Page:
Some two octaves lower down there is another signal that is traditionally identified with multiple ocean oscillations which admits of an analysis as a sum of phase-locked oscillations, though with only 162 years of data to go on it is hard to be sure of this.

      Lastly there is a signal growing in proportion to the log of what the CO2 was some 15 years ago, a time constant that may result from the ocean’s heat capacity and relatively low thermal resistance.

      But that’s it. The 7 octaves below 3 nHz, corresponding to periods longer than a decade, would appear to contain nothing significant except these three signals!

      The ice cores give us a nice picture of the next dozen octaves below those seven, which the geological record extends by another dozen or so octaves. That’s a lot of bandwidth, and one would not be surprised to find a lot of signals across that wide range. The Milankovitch cycles are particularly well known, with a reasonably well understood cause (though Richard Muller might dispute just how well understood). Lower than that I don’t know what other cycles per se there are, mainly there seem to be just events and trends.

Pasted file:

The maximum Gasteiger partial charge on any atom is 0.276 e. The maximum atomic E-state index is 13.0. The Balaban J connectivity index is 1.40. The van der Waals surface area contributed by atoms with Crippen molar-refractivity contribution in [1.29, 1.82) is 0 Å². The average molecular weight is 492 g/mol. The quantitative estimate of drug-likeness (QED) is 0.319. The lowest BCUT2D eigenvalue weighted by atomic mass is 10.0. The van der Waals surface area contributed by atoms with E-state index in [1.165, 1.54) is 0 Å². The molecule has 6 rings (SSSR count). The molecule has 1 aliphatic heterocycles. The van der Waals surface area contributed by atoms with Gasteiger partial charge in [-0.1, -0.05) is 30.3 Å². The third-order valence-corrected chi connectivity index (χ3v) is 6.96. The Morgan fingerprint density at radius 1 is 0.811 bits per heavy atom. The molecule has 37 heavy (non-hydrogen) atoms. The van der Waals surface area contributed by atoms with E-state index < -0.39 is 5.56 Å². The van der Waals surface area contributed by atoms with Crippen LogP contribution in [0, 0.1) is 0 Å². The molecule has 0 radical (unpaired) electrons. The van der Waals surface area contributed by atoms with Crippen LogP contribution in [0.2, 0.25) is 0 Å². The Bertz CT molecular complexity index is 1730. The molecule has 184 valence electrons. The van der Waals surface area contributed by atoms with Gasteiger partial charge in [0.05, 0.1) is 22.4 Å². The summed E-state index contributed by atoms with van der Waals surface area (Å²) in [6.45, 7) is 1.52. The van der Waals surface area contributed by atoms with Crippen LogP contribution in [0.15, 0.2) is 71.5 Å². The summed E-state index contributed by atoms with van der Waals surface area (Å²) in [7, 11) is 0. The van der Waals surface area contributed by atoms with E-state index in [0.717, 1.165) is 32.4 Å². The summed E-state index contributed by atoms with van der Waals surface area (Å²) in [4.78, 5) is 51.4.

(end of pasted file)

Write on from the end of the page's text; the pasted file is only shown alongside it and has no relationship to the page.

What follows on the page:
For both regional and global hydrology, and likewise for climate, estimates of population density of signals in each octave would I think be very helpful in giving us a way of thinking about what randomness is and where it is particularly concentrated. This would replace the metaphor of a God that throws dice occasionally with that of the harmony of the spheres.

      • Vaughan Pratt said, “Lastly there is a signal growing in proportion to the log of what the CO2 was some 15 years ago, a time constant that may result from the ocean’s heat capacity and relatively low thermal resistance.”